According to Corey (2004) counseling is a form of psychotherapy, usually far more brief in the length of time clients receive in traditional psychotherapy, that aims to assist people who are experiencing problems in a variety of areas including relationship problems, academic/school related problems, depression, anxiety, trauma, and issues from the past that negatively affect the person's daily functioning. Meier and Davis (2004) note that counseling uses several basic methods such as active listening, providing feedback , confrontation, questioning strategies, and so forth. One of these methods is silence (Corey, 2004).
We can assume that silence means different things to different people, and that it can communicate many and different things. Silence can, so to say, be 'used' in various ways. We can, for example, elect to be silent, but in some situations silence is imposed, as one cannot find words to respond. Irrespective of the reason for the silence, one can emphasize that a non-message is also a message--the silence tells us something. (p. 41)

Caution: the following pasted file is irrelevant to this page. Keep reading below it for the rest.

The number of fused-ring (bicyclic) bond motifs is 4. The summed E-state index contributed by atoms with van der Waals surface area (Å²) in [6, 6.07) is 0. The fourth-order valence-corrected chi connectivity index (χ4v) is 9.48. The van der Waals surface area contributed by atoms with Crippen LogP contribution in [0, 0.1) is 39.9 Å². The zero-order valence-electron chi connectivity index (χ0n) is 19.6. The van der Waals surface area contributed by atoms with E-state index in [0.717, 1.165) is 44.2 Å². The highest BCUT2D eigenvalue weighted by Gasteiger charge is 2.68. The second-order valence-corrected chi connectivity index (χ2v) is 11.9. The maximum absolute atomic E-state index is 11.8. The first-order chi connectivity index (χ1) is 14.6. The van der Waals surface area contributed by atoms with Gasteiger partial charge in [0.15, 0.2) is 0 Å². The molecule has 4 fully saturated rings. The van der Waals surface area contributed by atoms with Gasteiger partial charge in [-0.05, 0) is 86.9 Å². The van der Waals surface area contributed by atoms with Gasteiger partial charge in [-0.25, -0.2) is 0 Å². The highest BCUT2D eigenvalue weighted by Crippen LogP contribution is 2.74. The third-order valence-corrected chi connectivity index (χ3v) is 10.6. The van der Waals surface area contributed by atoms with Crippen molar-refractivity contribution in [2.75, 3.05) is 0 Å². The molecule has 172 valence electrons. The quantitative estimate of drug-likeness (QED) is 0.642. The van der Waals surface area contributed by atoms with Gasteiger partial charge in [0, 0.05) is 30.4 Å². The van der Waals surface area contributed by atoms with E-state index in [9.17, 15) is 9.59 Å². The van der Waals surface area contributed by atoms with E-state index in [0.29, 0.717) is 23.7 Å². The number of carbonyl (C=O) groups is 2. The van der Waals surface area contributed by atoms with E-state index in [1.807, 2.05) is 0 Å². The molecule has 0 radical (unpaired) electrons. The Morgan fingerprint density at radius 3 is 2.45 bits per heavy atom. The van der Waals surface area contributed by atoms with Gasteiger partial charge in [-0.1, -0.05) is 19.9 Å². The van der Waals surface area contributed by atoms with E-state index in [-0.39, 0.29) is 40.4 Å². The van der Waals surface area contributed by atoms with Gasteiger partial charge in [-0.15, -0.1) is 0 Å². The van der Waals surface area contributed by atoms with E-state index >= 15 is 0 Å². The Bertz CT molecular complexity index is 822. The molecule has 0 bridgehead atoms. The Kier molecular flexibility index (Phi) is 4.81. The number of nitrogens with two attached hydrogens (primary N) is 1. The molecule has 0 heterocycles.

The purpose of this paper is to examine the use of silence in counseling, emphasizing the types of messages that can be communicated with silence, the number of times silence is typically used in a counseling situation, and the factors that allow clients to discern the various meanings that silence is used to convey.
Frequency of Silence in Counseling and How Therapists Use It
According to Lane, Koetting and Bishop (2002), there have been no formal studies of the average amount of times counselors use silence in therapy which makes sense given that this can vary depending upon client characteristics, the degree to which the client-therapist relationship has been established, and so forth However, the authors feel that, typically, there are at least a few moments of silence during every counseling session. In the majority of cases, these periods of silence are associated wit...